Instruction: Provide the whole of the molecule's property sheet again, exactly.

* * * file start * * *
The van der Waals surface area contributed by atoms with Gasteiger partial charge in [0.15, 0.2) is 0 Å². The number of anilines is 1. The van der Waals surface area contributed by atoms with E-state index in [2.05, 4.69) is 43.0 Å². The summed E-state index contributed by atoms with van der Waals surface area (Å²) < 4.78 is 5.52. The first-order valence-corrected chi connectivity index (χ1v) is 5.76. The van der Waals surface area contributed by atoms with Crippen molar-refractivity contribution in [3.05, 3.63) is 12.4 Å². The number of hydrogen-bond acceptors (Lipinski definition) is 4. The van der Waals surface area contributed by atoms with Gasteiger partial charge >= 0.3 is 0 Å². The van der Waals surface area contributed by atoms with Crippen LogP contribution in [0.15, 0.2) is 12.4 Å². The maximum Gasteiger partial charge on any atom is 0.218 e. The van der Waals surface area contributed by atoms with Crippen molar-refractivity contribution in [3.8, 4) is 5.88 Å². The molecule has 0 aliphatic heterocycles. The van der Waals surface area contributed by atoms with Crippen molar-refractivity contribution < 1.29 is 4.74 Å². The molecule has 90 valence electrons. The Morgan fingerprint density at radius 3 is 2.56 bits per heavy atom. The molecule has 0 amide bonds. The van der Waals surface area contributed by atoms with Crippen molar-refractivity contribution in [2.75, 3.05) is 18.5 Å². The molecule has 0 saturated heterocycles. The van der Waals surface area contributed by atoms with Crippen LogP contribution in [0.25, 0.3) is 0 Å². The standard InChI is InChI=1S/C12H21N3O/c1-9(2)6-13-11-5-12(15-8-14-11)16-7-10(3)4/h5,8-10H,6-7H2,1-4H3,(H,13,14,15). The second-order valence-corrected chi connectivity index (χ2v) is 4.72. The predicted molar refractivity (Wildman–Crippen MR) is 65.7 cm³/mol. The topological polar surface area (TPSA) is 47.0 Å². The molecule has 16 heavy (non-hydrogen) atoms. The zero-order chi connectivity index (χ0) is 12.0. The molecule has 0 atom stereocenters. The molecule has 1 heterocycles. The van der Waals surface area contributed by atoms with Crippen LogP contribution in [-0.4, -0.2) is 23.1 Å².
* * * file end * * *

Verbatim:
The van der Waals surface area contributed by atoms with Gasteiger partial charge in [0.15, 0.2) is 0 Å². The number of anilines is 1. The van der Waals surface area contributed by atoms with E-state index in [2.05, 4.69) is 43.0 Å². The summed E-state index contributed by atoms with van der Waals surface area (Å²) < 4.78 is 5.52. The first-order valence-corrected chi connectivity index (χ1v) is 5.76. The van der Waals surface area contributed by atoms with Crippen molar-refractivity contribution in [3.05, 3.63) is 12.4 Å². The number of hydrogen-bond acceptors (Lipinski definition) is 4. The van der Waals surface area contributed by atoms with Gasteiger partial charge >= 0.3 is 0 Å². The van der Waals surface area contributed by atoms with Crippen LogP contribution in [0.15, 0.2) is 12.4 Å². The maximum Gasteiger partial charge on any atom is 0.218 e. The van der Waals surface area contributed by atoms with Crippen molar-refractivity contribution in [3.8, 4) is 5.88 Å². The molecule has 0 aliphatic heterocycles. The van der Waals surface area contributed by atoms with Crippen molar-refractivity contribution < 1.29 is 4.74 Å². The molecule has 90 valence electrons. The Morgan fingerprint density at radius 3 is 2.56 bits per heavy atom. The molecule has 0 amide bonds. The van der Waals surface area contributed by atoms with Crippen molar-refractivity contribution in [2.75, 3.05) is 18.5 Å². The molecule has 0 saturated heterocycles. The van der Waals surface area contributed by atoms with Crippen LogP contribution in [0.25, 0.3) is 0 Å². The standard InChI is InChI=1S/C12H21N3O/c1-9(2)6-13-11-5-12(15-8-14-11)16-7-10(3)4/h5,8-10H,6-7H2,1-4H3,(H,13,14,15). The second-order valence-corrected chi connectivity index (χ2v) is 4.72. The predicted molar refractivity (Wildman–Crippen MR) is 65.7 cm³/mol. The topological polar surface area (TPSA) is 47.0 Å². The molecule has 16 heavy (non-hydrogen) atoms. The zero-order chi connectivity index (χ0) is 12.0. The molecule has 0 atom stereocenters. The molecule has 1 heterocycles. The van der Waals surface area contributed by atoms with Crippen LogP contribution in [-0.4, -0.2) is 23.1 Å².